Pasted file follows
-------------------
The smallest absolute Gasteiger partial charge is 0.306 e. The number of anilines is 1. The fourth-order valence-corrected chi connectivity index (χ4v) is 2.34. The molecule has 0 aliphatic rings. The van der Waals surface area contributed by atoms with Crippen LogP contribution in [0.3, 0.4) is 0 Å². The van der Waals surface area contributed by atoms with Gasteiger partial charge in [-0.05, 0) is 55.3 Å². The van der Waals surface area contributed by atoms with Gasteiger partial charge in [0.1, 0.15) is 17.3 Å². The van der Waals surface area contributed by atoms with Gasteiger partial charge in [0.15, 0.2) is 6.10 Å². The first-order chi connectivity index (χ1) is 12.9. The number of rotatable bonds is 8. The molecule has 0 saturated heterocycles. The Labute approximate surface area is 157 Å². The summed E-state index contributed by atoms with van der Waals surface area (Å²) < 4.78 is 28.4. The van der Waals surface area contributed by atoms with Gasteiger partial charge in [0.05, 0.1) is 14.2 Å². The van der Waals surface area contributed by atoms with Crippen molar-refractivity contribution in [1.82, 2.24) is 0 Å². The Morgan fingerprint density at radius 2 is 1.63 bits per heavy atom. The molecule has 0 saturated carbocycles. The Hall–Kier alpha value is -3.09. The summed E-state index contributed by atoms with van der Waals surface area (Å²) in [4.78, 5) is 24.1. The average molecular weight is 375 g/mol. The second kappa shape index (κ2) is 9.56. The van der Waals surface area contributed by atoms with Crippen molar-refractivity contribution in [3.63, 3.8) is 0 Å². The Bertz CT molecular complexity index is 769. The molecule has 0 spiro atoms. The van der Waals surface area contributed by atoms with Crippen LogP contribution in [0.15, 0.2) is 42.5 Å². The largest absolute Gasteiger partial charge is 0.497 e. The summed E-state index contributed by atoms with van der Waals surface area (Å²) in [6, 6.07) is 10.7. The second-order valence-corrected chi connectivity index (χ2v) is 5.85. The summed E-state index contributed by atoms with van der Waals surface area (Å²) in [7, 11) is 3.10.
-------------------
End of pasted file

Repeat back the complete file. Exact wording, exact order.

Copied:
The smallest absolute Gasteiger partial charge is 0.306 e. The number of anilines is 1. The fourth-order valence-corrected chi connectivity index (χ4v) is 2.34. The molecule has 0 aliphatic rings. The van der Waals surface area contributed by atoms with Crippen LogP contribution in [0.3, 0.4) is 0 Å². The van der Waals surface area contributed by atoms with Gasteiger partial charge in [-0.05, 0) is 55.3 Å². The van der Waals surface area contributed by atoms with Gasteiger partial charge in [0.1, 0.15) is 17.3 Å². The van der Waals surface area contributed by atoms with Gasteiger partial charge in [0.15, 0.2) is 6.10 Å². The first-order chi connectivity index (χ1) is 12.9. The number of rotatable bonds is 8. The molecule has 0 saturated heterocycles. The Labute approximate surface area is 157 Å². The summed E-state index contributed by atoms with van der Waals surface area (Å²) < 4.78 is 28.4. The van der Waals surface area contributed by atoms with Gasteiger partial charge in [0.05, 0.1) is 14.2 Å². The van der Waals surface area contributed by atoms with Crippen molar-refractivity contribution in [1.82, 2.24) is 0 Å². The Morgan fingerprint density at radius 2 is 1.63 bits per heavy atom. The molecule has 0 saturated carbocycles. The Hall–Kier alpha value is -3.09. The summed E-state index contributed by atoms with van der Waals surface area (Å²) in [4.78, 5) is 24.1. The average molecular weight is 375 g/mol. The second kappa shape index (κ2) is 9.56. The van der Waals surface area contributed by atoms with Crippen molar-refractivity contribution in [3.63, 3.8) is 0 Å². The Bertz CT molecular complexity index is 769. The molecule has 0 spiro atoms. The van der Waals surface area contributed by atoms with Crippen LogP contribution in [0.15, 0.2) is 42.5 Å². The largest absolute Gasteiger partial charge is 0.497 e. The summed E-state index contributed by atoms with van der Waals surface area (Å²) in [6, 6.07) is 10.7. The second-order valence-corrected chi connectivity index (χ2v) is 5.85. The summed E-state index contributed by atoms with van der Waals surface area (Å²) in [7, 11) is 3.10.